Ways to Celebrate the Summer Solstice: Part 1

Friendly Sun Bread

There are many ways to celebrate the summer solstice with children. Children seem to naturally exist in a state of perpetual summertime bliss if we let them. So call that summer bliss into your heart and create a celebration that is meaningful to you. Here are a couple of ideas for making this solstice celebration special. Start thinking now about how you can make a whole week of planning, working toward, and enjoying this special time of year.

Bake a Sun Bread

Kneading

Any good bread recipe will do. Knead your bread and shape it into a sun. Give it a generous, caring face, if you like, and give it sunshiny rays. Let it rise and then bake your sun bread carefully, so that it doesn’t get too brown. Serve your sun bread on the morning of the summer solstice with fresh churned butter and golden honey. There is extra magic in your sun bread if you eat it while you watch the sun rising on the solstice morning.

Go on a Sun Hunt

Sunny Flowers

How many suns or sun shapes can you find in your home? In your garden? In your town? Sun symbols are everywhere: in nature, on our buildings, on food packaging, on book covers, on logos, on statuary and public artworks. Open your eyes and you will find suns all around you. This is a good way to meditate on this glorious beginning of summer as you go about your days. Children may delight in pointing out the sun symbols they see, and most likely will spot them first!

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I’ll be posting more ways to celebrate the summer solstice in the coming week, so come on back for more fun ideas. Also, check out Little Acorn Learning’s June Enrichment Guide for lots more solstice ideas. Click the button to learn more.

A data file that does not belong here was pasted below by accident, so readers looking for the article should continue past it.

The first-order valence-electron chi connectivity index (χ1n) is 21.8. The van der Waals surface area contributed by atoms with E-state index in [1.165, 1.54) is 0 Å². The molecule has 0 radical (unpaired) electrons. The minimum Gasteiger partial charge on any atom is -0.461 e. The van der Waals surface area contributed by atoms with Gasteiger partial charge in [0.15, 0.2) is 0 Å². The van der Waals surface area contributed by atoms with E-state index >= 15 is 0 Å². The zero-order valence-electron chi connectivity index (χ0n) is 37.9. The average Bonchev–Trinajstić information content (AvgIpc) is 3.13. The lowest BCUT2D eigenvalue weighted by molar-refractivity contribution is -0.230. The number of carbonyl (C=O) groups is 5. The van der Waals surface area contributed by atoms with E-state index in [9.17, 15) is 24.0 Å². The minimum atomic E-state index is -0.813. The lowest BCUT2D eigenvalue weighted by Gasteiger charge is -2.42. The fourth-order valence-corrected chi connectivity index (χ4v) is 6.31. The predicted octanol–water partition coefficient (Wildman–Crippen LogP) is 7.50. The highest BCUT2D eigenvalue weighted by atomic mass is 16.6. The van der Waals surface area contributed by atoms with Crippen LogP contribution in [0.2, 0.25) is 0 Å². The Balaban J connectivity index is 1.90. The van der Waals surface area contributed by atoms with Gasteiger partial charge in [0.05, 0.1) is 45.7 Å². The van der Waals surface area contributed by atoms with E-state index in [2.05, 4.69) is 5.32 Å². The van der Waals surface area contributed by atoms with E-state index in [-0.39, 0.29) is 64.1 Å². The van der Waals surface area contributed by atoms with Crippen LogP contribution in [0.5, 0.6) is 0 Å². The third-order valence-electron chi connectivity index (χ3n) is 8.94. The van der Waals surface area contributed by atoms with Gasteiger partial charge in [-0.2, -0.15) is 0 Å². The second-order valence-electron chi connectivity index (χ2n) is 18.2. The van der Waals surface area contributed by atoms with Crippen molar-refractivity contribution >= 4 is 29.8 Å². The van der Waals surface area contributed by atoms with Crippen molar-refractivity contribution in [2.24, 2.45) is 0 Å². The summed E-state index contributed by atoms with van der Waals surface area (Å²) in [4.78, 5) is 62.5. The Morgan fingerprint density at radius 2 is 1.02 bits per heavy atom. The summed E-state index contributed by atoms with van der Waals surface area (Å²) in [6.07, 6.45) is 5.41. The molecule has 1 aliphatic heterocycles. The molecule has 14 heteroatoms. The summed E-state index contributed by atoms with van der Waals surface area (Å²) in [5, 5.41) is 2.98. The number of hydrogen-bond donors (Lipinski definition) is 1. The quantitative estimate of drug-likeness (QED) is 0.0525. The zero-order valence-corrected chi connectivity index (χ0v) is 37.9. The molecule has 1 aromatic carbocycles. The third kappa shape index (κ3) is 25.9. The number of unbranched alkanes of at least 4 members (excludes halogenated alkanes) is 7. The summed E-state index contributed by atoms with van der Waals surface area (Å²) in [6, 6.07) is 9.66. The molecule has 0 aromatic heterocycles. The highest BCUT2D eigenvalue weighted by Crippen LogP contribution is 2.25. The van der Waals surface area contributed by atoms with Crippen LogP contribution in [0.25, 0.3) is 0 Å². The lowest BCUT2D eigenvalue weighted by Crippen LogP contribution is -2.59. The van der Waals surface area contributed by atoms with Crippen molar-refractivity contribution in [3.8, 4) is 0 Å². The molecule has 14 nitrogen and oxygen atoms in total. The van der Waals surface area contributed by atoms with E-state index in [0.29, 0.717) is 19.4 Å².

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  • About Sara

    Thanks for visiting! I’m Sara, editor and writer, wife to Ian, and mother of two precious boys. I am living each day to the fullest and with as much grace, creativity, and patience as I can muster. This is where I write about living, loving, and engaging fully in family life and the world around me. I let my hair down here. I learn new skills here. I strive to be a better human being here. And I tell the truth.

    Our children attend Waldorf school and we are enriching our home and family life with plenty of Waldorf-inspired festivals, crafts, and stories.

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    “Love doesn’t just sit there like a stone; it has to be made, like bread, remade all the time, made new.” —Ursula K. LeGuinn

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